After the second grade, school pupils get their first taste of performance evaluation in the form of grades. This kicks off a years-long dose of reality in the form of—and again anecdotally speaking—face value grades. By face value I mean grades that are far less likely to be weighted, inflated or otherwise relativized (with the exception of kids with special learning needs, a topic meriting a post unto itself at a later time). A „C“ on a German report card is not as deflating as on its American counterpart. Effusive expressions of praise are rare in Germany; a simple „gut!“ does the ego-boosting trick here. „Sehr gut!“ is a prolonged standing O.
No surprises, then, that the superlative-expressed praise that is so intrinsic to motivation among Americans in the workplace feels so unusual—and in fact sometimes even disingenuous—among German professional counterparts.
Having said all that, the ethos behind the (roughly translated) German expression „If I haven’t said anything, consider yourself praised “ is regarded by many German folks as over-the-top stingy. Work that goes over and above the call of normal duty warrants some warm fuzzies in both countries. I’m still working on a German equivalent for „awesome!“
Secondary school: By now, German school kids are divided along various paths. One path will lead to a solid general education as well as job training in fields such as the trades, office administration and technology, this year we are going to be introducing the kids to the best sentence rewriter 2020 to help them improving their written skills Another path prepares kids for university-level education (even at the university level, there are distinctive types of institutes). In contrast, American middle and high schoolers stay under one roof, though they are offered varying levels of required topics and have an often overwhelming selection of elective classes to choose from.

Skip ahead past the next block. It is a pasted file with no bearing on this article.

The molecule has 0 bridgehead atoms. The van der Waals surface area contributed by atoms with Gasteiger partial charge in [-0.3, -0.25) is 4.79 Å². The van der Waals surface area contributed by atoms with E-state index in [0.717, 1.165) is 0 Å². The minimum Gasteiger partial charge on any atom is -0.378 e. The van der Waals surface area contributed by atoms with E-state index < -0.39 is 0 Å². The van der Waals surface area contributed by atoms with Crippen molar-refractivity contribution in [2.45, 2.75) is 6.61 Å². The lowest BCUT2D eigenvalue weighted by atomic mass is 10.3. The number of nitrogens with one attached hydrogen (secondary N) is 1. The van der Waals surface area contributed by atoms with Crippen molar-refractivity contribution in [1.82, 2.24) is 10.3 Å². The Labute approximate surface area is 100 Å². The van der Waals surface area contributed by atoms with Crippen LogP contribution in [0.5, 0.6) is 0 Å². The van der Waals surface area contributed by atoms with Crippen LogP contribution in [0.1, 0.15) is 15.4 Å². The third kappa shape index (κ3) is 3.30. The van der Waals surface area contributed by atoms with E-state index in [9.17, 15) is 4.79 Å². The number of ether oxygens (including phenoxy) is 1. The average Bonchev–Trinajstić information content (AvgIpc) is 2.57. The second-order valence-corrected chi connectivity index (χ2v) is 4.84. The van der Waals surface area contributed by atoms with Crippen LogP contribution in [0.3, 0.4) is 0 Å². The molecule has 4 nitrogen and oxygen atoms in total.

This German penchant for compartmentalization and specialization echoes strongly later on in the workplace, where job descriptions, tasks and titles are much more standardized and concretely defined. Within the various roles and tasks, there is generally quite a lot of freedom for independent decision making and job execution. You are the expert, after all. No helicopter-“managering“ here—that gets snuffed out early and decisively in the school years, let’s not forget. This is important for Americans to understand, as from the outside looking in these stricter distinctions often come across as restrictive and creativity-stifling. It is counter-intuitive to realize that the effect is often (though not always) the opposite.
Well, would you look at that. I hit my word limit before picking up our high school diploma! Post-secondary education (and its effects on the workplace), alas, will have to be the topic of another post, though in the meantime feel free to revisit an earlier one about apprenticeships. And do add to the conversation from either the German or American perspective…my anecdotal observations are but a grain of sand on the beach of cultural differences! (Okay, that was weird. I’ll do anything to summon the beach, especially as we hurtle towards Fall and cooler temperatures). Either leave a comment or contact me.
Creating College & Career Pathways
The Commonwealth has launched a College and Career Pathways initiative that will serve as an overarching strategy for significantly expanding student access to high-quality career pathways.
In addition to Vocational Programs, there are two new types of pathways for this effort: Early College and Innovation. While more specific sets of characteristics define each pathway, both are anchored in the five guiding principles of equitable access, guided academic pathways, enhanced student support, connection to career, and effective partnerships. Students pursuing a master’s degree in innovation are seeking to advance their education in the business field. This course of study allows creative thinkers to gain additional knowledge to support and further develop their ability to keep businesses competitive in a constantly changing economic and social environment.